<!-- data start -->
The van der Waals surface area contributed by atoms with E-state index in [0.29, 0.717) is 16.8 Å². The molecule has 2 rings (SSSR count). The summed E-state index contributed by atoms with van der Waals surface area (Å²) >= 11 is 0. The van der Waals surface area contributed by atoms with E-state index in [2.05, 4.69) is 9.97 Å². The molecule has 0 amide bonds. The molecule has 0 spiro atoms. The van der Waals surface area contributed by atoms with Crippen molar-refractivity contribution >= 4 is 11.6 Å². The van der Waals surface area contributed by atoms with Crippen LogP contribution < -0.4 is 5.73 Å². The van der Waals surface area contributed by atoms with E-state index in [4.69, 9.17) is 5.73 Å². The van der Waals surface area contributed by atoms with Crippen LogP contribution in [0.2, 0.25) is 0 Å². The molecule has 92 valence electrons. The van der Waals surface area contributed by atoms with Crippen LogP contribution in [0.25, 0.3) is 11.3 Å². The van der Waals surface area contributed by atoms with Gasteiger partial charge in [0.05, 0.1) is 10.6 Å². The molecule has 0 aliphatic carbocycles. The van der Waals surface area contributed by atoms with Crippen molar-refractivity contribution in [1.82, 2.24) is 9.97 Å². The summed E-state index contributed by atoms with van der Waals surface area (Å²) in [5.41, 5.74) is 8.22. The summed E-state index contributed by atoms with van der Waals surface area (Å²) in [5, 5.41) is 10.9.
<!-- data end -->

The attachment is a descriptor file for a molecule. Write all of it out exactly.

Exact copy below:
The van der Waals surface area contributed by atoms with E-state index in [0.29, 0.717) is 16.8 Å². The molecule has 2 rings (SSSR count). The summed E-state index contributed by atoms with van der Waals surface area (Å²) >= 11 is 0. The van der Waals surface area contributed by atoms with E-state index in [2.05, 4.69) is 9.97 Å². The molecule has 0 amide bonds. The molecule has 0 spiro atoms. The van der Waals surface area contributed by atoms with Crippen molar-refractivity contribution >= 4 is 11.6 Å². The van der Waals surface area contributed by atoms with Crippen LogP contribution < -0.4 is 5.73 Å². The van der Waals surface area contributed by atoms with E-state index in [4.69, 9.17) is 5.73 Å². The van der Waals surface area contributed by atoms with Crippen LogP contribution in [0.2, 0.25) is 0 Å². The molecule has 92 valence electrons. The van der Waals surface area contributed by atoms with Crippen LogP contribution in [0.25, 0.3) is 11.3 Å². The van der Waals surface area contributed by atoms with Gasteiger partial charge in [0.05, 0.1) is 10.6 Å². The molecule has 0 aliphatic carbocycles. The van der Waals surface area contributed by atoms with Crippen molar-refractivity contribution in [1.82, 2.24) is 9.97 Å². The summed E-state index contributed by atoms with van der Waals surface area (Å²) in [5.41, 5.74) is 8.22. The summed E-state index contributed by atoms with van der Waals surface area (Å²) in [5, 5.41) is 10.9.